Allergen challenge tests in asthmatic patients or allergic subjects

NUVISAN offers a clinical Center of Excellence in our Gauting clinic (near Munich, Germany), including challenge models for bronchoconstriction and pulmonary inflammation, pulmonary sample collection, and full spectrum of pulmonary function tests. Our specialized early phase clinic for respiratory research is supported by staff specifically trained in techniques and equipment used for respiratory clinical research studies.
Allergen challenge by inhalation is a very useful clinical and research tool for evaluating the efficacy of investigational compounds in allergic airway disease under highly controlled conditions. The onset of bronchoconstriction, representing the Early phase of the Asthmatic Response (EAR), can be detected within 10 min of the inhalation, reaches a maximum within 30 min, and usually resolves within 3 hours. The Late phase Asthmatic Response (LAR) starts between 4 and 8 hours and is accompanied by cellular inflammation of the airway and mucus secretion.
The model of intrabronchial allergen challenge can be used in a placebo-controlled Proof-of-Concept (PoC) study with a new investigational compound. The use of such a provocation model under highly controlled and standardized conditions requires only a limited number of cases to demonstrate a drug effect. As there are different pathways leading to EAR and LAR, the allergen inhalation challenge model may also help to confirm the mechanism of action of a novel anti-allergic or anti-inflammatory drug for the treatment of allergic asthma.
PoC studies using the model of intrabronchial allergen challenge may be carried out in a multicenter setting with a few highly qualified investigational sites in Germany. The top recruiters and renowned clinical experts for this method are all known to us from previous collaborations.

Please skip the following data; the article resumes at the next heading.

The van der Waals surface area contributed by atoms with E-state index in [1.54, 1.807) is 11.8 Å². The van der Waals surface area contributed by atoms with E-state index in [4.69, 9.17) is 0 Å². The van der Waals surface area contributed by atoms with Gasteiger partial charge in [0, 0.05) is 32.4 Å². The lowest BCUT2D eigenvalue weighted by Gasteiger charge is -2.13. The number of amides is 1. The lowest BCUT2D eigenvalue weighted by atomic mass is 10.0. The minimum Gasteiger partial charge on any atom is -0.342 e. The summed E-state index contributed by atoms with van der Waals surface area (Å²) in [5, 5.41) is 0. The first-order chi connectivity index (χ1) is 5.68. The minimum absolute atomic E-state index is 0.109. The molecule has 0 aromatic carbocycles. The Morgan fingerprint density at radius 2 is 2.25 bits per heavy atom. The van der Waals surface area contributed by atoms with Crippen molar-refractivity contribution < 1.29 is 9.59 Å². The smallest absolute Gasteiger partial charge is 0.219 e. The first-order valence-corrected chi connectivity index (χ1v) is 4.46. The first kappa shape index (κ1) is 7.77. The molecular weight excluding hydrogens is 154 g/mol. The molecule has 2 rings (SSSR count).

Inhaled bioequivalence studies in patients

The development of generics for inhaled formulations can be challenging since the device technology and aerosol characteristics have a significant impact on the lung deposition of the active component. A generic drug product must be bioequivalent in terms of rate and extent of absorption of the active pharmaceutical ingredient. Determination of clinical bioequivalence (BE) of inhaled drug products can be split into three approaches:

1) Lung deposition as determined by pharmacokinetics (with charcoal block),
2) Demonstration of therapeutic equivalence (usually requested for US registration),
3) Lung deposition as determined by imaging technology.

Pharmacokinetic studies with inhaled drugs are usually the basis of any inhaled generic development. Pilot PK studies are typically conducted in a first step for device optimization. Marketing authorization of inhaled generics in the EU is usually based on pharmacokinetic BE studies. In addition to the assessment of inhaled BE with charcoal block, regulatory agencies often ask for another study arm without charcoal block to make sure systemic exposure is also comparable for safety reasons. That means inhaled BE studies are often large-scale studies, and large cohorts should be investigated to streamline the study conduct. Moreover, it is essential that these clinical studies are conducted in good quality in terms of inhalation, accurate timing of PK blood samples, and prevention of contamination.
NUVISAN is your expert CRO for inhaled BE studies and can also give valuable advice regarding the optimization of the study design.

Early clinical studies with inhaled bronchodilators

It is very important that healthy subjects or patients participating in a clinical study with an inhaled drug are adequately trained about the correct inhalation technique because the effectiveness in delivering drugs to the lung – and thus systemic exposure – depends on correctly performed inhalation maneuvers. But there are more aspects that need to be considered such as accurate pharmacokinetic blood sampling (blood samples often have to be taken at very short intervals at the beginning due to rapid change in plasma concentrations) and avoidance of contamination. Our staff is very experienced in complying with all quality measures when conducting studies with inhaled investigational compounds.

Even in early-phase clinical studies with healthy subjects, the pharmacodynamic effect of inhaled bronchodilators can be detected and quantified by measuring specific airway conductance (sometimes expressed as specific airway resistance) by using the method of body plethysmography. This opens the possibility to determine the onset of the pharmacodynamic effect even in healthy volunteers as part of an ascending-dose study (e.g., FIM Study) and to obtain valuable information on the dose-response relationship at a very early stage, which helps to estimate the clinical dose range and to design later patient studies correctly, and thus save costs.